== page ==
The Enys Estate has been owned by members of the Enys family since the 13th century, starting with Robert de Enys in 1272.
Samuel Enys (1611-1697)
Samuel was the first owner of Enys known to have left records of his family tree and notes about his family life, including his marriage to Elizabeth Pendarves and their several children. The family fortunes increased over the years through a combination of land and mineral-rights ownership, overseas trade and advantageous marriages. The estate was passed on in the male line through two centuries through a succession of Samuel Enys and John Enys until the beginning of the 19th century, when the then John Enys died suddenly in an accident without a heir, and the estate was passed to his uncle Francis Enys in 1802.
Francis Enys (1753-1821)
Francis studied law at Exeter College, Oxford, and never married, so he left the estate to his great nephew John Samuel Enys, who married Catherine Gilbert, the daughter of Davies Gilbert in 1834 in Eastbourne.
Davies Gilbert (1767 – 1839)
Davies Gilbert was a famous Cornish scientist and politician, a man of wide-ranging talents and distinction in many areas. He was an MP (1804-1832), the President of the Royal Society (1827-1830), an antiquarian and mathematician. His association with the Enys family arose from the marriage of his daughter to John Samuel Enys.
John Samuel Enys (1796-1872)
John Samuel held various public offices in Cornwall. At Enys he engaged the architect Henry Harrison to design and build the new house in the 1830s, after the previous Tudor style house burnt down. He continued to improve the gardens over the following decades. He had two daughters and three sons, although only the eldest, Jane Mary Enys married.
Francis Gilbert Enys (1836-1906)
As eldest son, Frank inherited the estate on his father’s death. During his period of ownership, his brothers John Davies and Charles were living in New Zealand and sent back many plants to Cornwall to enrich the gardens.
John Davies Enys (1837-1912)
John Davies inherited Enys following the death of his older brother. He had returned to England (following 40 years in New Zealand) in 1891, when his younger brother had become seriously ill and returned to England, where he died shortly after. He established a New Zealand garden in the grounds and indulged his interest in plants and geology.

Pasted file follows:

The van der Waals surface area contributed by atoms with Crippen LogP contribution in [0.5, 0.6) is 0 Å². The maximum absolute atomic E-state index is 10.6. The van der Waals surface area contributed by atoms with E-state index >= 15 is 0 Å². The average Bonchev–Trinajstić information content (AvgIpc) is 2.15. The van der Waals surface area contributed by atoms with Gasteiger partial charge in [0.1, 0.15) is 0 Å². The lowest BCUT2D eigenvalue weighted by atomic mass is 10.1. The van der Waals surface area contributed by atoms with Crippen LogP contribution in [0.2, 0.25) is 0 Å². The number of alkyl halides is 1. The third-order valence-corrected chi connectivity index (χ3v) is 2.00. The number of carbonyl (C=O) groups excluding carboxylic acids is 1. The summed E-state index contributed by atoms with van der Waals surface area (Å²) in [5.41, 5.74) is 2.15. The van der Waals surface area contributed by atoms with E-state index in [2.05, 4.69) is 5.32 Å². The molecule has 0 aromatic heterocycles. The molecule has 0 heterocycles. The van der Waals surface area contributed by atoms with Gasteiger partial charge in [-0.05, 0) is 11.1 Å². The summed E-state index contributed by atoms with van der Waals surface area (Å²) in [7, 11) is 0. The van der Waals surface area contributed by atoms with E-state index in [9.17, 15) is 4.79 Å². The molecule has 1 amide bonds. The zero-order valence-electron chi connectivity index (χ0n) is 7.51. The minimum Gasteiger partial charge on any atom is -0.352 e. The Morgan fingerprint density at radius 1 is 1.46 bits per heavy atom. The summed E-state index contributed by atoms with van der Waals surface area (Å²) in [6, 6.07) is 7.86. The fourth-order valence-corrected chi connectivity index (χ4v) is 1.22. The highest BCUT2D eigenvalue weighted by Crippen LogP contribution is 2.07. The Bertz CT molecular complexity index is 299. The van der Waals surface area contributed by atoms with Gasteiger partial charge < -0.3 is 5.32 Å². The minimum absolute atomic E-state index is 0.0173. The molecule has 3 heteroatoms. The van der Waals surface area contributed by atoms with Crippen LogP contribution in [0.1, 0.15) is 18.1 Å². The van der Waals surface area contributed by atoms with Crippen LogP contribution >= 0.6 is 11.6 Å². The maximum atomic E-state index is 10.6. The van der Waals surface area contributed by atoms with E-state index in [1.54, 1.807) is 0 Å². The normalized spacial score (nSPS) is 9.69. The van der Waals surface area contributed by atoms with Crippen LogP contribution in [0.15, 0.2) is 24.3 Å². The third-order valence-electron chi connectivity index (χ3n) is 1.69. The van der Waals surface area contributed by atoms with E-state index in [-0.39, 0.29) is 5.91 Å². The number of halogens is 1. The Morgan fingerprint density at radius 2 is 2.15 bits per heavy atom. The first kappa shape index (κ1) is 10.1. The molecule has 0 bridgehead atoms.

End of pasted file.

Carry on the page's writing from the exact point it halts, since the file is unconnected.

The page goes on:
John Davies and his younger brother Charles were diverse and talented individuals: John Davies was a passionate naturalist, and collected many specimens of insects and fossils, including some moa bones; Charles produced beautiful watercolours of the landscape around their sheep station at Castle Hill, near Christchurch. They were held in high regard by their neighbours in New Zealand, and the highest mountain in the Craigieburn Range is named Mt Enys in their honour. One talent they were short on was an ability to farm, but frequent funding top-ups from home made up for this lack!
Enys Henry Enys (1861-1939)
Enys Henry Rogers (Harry) was the eldest son of Henry Rogers and Jane Mary Enys (1835 – 1874) and he inherited the estate on the death of his uncle in 1913 and took the Enys surname. He was an ordained minister of the Church of England and married an American, Sarah Louise Duffus, in 1896. It would appear that he did little to improve or enhance the grounds.
Charles Reginald Saltren Enys (1897-1980)
Saltren, as he was known, was the only son of Harry and Sadie Enys. He was trained to enter the Church, but remained an unordained clerk in holy orders. For much of the time he owned Enys, his eccentric sister Elizabeth, known as Betty, lived in the Enys Cottages in the grounds, and the Gardens and Mansion fell further into disrepair.
Gordon Leonard Rogers (1916-2006)
In 1980 Professor Gordon Leonard Rogers, a retired optical physicist, inherited the estate. He was the eldest son of the distinguished research doctor Sir Leonard Rogers, who was a brother of Harry Rogers (Enys Henry Enys). About half the Estate had to be sold to pay inheritance tax when Gordon took over, a task which took nine years and left the Estate impoverished. As a result, what little money there was had to be directed to parts of the Estate which were occupied and active, though he maintained the Gardens as funds allowed. Upon his death the Estate passed to his children Wendy Fowler and Chris Rogers, who have been continuing their father’s work of sustaining and improving the Estate.